Posts Tagged ‘tooth profile’

Meshed Gear Teeth and Their Point of Contact

Monday, January 27th, 2014

      Last time we learned that the geometric shape specific to spur gear teeth is known as an involute profile.   Today we’ll look at the geometry behind this profile and the very specific place at which gear teeth meet, known as the point of contact.

      The transmission of mechanical energy between meshed gears may seem on its face to be straightforward, after all their gears are interlaced and interact with one another.   But their interaction involves some rather complex geometry, because forces are directed in a peculiar fashion between the teeth of the driving and driven gears.   Let’s consider the following illustration to get a better understanding.

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Meshed Gear Tooth Geometry

      As we learned previously in this series, the pitch circle of a gear is an imaginary arc passing through each tooth between their top and bottom lands.   The pitch circles of the driving and driven gears are represented by heavy red dashed lines in the illustration.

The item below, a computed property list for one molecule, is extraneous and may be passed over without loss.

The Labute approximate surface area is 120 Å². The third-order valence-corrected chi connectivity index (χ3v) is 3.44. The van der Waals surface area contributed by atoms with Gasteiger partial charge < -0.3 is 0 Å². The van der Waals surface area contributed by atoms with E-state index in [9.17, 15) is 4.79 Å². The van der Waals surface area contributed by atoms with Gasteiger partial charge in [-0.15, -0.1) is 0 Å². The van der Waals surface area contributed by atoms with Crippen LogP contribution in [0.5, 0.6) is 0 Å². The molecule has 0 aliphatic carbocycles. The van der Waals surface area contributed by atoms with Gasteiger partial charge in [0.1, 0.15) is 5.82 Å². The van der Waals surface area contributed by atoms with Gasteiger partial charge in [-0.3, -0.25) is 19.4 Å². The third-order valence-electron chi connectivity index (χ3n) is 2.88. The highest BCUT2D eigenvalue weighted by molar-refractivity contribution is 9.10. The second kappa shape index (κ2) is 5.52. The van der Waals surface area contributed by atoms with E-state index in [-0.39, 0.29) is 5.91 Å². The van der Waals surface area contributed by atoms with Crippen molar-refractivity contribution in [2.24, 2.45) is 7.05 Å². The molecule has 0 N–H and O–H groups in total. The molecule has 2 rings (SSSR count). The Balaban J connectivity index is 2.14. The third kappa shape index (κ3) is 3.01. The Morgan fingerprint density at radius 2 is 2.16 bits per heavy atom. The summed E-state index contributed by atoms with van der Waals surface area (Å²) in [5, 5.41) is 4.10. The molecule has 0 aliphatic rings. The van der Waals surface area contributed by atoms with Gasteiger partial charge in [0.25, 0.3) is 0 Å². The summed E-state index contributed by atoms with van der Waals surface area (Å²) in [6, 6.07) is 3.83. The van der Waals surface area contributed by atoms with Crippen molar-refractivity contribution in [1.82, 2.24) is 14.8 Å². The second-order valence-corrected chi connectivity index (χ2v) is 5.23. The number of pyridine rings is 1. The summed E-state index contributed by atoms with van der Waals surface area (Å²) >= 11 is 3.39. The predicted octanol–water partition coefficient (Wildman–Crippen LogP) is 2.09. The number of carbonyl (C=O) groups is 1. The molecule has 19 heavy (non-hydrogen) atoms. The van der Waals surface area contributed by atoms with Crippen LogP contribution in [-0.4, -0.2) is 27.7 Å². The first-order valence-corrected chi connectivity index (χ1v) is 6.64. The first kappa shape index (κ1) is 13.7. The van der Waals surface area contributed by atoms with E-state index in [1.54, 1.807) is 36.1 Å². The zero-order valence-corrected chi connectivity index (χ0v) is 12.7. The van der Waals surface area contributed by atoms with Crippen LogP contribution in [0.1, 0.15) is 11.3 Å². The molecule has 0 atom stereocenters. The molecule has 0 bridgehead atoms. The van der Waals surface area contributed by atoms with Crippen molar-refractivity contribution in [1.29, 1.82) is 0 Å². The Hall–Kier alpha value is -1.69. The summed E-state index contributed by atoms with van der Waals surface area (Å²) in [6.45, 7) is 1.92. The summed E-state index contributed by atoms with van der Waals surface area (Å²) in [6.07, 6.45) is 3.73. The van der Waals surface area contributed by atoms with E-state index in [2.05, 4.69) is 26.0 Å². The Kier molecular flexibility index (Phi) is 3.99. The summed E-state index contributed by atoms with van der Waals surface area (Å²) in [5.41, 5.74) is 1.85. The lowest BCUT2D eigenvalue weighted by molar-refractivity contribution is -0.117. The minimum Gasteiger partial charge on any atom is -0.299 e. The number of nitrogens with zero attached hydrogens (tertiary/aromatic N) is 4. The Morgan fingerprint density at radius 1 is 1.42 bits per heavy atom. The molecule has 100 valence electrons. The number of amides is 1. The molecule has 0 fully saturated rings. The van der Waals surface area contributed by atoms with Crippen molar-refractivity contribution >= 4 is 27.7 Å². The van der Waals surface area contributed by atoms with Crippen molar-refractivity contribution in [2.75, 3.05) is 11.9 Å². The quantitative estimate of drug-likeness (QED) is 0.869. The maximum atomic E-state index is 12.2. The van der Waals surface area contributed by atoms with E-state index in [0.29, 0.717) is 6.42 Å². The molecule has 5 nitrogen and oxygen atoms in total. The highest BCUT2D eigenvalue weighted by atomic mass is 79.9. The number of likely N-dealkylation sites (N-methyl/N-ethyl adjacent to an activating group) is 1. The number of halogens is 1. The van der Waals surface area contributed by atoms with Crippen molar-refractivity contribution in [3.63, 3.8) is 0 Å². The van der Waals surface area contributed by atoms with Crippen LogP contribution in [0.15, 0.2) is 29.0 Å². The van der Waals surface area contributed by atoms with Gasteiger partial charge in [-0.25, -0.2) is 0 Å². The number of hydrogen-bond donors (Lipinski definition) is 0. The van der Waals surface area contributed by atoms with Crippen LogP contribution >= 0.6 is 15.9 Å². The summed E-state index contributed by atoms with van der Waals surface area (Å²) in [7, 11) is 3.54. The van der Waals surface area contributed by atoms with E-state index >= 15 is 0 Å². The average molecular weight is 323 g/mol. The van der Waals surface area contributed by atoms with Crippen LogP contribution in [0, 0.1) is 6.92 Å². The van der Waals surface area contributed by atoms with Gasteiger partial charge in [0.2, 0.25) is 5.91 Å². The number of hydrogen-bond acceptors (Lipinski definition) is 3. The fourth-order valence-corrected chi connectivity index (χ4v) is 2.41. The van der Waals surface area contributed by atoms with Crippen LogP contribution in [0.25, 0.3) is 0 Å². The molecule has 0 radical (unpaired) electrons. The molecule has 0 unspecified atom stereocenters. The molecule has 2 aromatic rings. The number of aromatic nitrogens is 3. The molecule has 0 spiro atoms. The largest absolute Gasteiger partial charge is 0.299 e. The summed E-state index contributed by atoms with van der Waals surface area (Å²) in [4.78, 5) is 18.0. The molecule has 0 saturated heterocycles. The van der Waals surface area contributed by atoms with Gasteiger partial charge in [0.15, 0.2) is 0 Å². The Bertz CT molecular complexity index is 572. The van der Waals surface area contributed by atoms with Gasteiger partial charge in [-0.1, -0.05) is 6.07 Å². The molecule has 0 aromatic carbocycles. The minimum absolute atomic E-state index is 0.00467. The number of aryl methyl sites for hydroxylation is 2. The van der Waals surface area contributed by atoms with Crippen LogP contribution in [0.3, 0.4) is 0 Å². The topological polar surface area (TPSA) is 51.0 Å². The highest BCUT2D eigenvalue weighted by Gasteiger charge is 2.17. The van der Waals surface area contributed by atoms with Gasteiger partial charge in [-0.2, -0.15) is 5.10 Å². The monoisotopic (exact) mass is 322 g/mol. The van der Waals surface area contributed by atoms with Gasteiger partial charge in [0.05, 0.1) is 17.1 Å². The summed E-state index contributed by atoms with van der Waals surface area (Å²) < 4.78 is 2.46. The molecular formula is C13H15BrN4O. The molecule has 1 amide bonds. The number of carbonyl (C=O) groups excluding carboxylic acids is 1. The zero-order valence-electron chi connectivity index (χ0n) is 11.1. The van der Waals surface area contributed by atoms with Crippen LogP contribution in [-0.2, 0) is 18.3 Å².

To ensure proper alignment and smooth action between gear teeth during rotation, the gears are spaced so that their pitch circles just meet but never intersect.   This specific point is known as the point of contact.   It is the only point at which gears will come into actual physical contact with one another, and it provides just enough contact so that when the driving gear turns in one direction, say clockwise, its teeth exert pressure upon the driven gear teeth, forcing it to move in the opposite direction, counterclockwise.

      The forces which come into play at the point of contact are represented in the illustration by a black dot with oppositional blue arrows extending from it.   These arrows represent the opposing mechanical forces, F1 and F2 , which act upon the teeth when they make contact.

      We’ll learn more about the effect of those forces next time when we follow a locomotive from a stationary position into one of movement.